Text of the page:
Recently I visited a medical specialist I have known for twenty five years. Back then I was a new hospital President and he was a junior attending. About ten years later I became his patient. And hadn’t seen him in two years. When he saw me he said “hello Dr. Metsch” and I responded “hello
I just got an urgent cold call from a Financial Advisor recommending I buy warrants in UBER since it is about to announce the opening of a system of “gig” urgi-care, UBER HEALTH. You will be able to get a doctor to make a house call within ten minutes using a new UBER HEALTH APP.
As our economy takes off, there are still many left behind or in need of a helping hand – including veterans with disabilities, those with behavioral health and addiction challenges, the undocumented without access to health services, refugees seeking a new start, and many, many more. Not-for-profit health and social service agencies are often the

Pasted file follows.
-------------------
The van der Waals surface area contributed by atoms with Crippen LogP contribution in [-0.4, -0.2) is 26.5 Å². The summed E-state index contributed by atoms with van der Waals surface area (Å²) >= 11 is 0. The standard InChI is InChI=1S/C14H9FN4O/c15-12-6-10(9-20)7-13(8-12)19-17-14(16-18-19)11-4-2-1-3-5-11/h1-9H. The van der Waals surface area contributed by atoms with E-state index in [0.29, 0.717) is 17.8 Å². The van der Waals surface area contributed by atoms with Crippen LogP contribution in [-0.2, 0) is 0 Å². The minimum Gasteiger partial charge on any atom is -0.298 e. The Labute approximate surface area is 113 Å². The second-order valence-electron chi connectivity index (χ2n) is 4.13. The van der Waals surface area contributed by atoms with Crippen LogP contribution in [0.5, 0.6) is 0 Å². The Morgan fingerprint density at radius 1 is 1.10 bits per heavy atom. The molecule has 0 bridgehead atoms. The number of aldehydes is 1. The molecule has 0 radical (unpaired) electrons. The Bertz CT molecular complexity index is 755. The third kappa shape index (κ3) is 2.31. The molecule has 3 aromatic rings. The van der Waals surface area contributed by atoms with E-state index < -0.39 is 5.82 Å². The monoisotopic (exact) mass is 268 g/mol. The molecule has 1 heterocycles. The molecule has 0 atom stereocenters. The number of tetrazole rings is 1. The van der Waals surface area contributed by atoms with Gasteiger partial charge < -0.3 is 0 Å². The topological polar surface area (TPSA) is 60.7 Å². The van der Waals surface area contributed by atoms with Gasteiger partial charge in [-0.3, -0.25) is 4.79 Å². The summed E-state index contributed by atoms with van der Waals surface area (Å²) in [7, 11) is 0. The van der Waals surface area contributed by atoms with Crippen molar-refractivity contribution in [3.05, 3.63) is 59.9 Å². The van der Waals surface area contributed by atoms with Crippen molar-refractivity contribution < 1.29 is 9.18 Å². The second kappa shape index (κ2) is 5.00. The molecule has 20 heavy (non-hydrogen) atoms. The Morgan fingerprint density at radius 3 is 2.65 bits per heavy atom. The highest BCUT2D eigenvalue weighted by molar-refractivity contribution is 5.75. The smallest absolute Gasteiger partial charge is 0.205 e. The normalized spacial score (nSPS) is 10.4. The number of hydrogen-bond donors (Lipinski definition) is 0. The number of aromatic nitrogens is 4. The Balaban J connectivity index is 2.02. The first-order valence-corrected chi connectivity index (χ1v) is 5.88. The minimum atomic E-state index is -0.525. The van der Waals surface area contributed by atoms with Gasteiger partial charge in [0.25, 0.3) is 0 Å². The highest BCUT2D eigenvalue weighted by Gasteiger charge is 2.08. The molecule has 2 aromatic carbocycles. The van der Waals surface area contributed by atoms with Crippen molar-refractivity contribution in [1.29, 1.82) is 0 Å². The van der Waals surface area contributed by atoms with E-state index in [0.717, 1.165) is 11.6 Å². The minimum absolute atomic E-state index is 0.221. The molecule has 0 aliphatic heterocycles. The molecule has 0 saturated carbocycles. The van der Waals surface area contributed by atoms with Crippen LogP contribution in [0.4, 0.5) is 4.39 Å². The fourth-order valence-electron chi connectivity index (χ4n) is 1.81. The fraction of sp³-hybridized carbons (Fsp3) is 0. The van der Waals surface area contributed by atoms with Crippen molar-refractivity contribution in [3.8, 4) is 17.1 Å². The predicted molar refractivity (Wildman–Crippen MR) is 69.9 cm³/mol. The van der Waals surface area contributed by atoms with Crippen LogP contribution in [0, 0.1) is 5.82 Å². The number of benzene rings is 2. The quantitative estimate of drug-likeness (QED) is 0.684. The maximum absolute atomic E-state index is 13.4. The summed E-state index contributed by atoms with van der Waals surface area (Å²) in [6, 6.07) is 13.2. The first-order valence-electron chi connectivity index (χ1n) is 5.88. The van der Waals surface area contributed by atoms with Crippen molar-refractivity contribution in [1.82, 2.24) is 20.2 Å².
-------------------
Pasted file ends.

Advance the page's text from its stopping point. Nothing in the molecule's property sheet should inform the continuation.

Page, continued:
Living in the rarified world of VIP access to health care maybe it’s time for a non-randomized clinical trial, with Congressman being in a study group where they have to pay out-of-pocket fee-for-service with no reimbursement, for prostate screening and treatment. So they can experience what life was like for 20 million Americans before Obamacare.
As a former hospital CEO, with many colleagues at nearby hospitals, I had quick access to the best medical care. Now, as a Medicare enrollee, I am finding it more and more difficult and time-consuming to find doctors who will take Medicare. And, of course, I don’t want to sacrifice quality for price. When a
Doctor, Did You Wash Your Hands?™ was created to explore healthcare transformation with the advent of the ACA. Now that it will be likely be nullified we need to figure out what that might mean and what will happen. Foundations of the ACA for providers included: Population Health management and Investment in ambulatory care centers;
Some highly acclaimed initiatives to improve access to quality primary health care and reduce cost have proved challenging. Over the past several weeks we have seen several glaring examples – hospitals leaving ACOs, no change in ED use, the uphill strategy to train more primary care physicians, and “whatever happened” to medical homes. Dartmouth was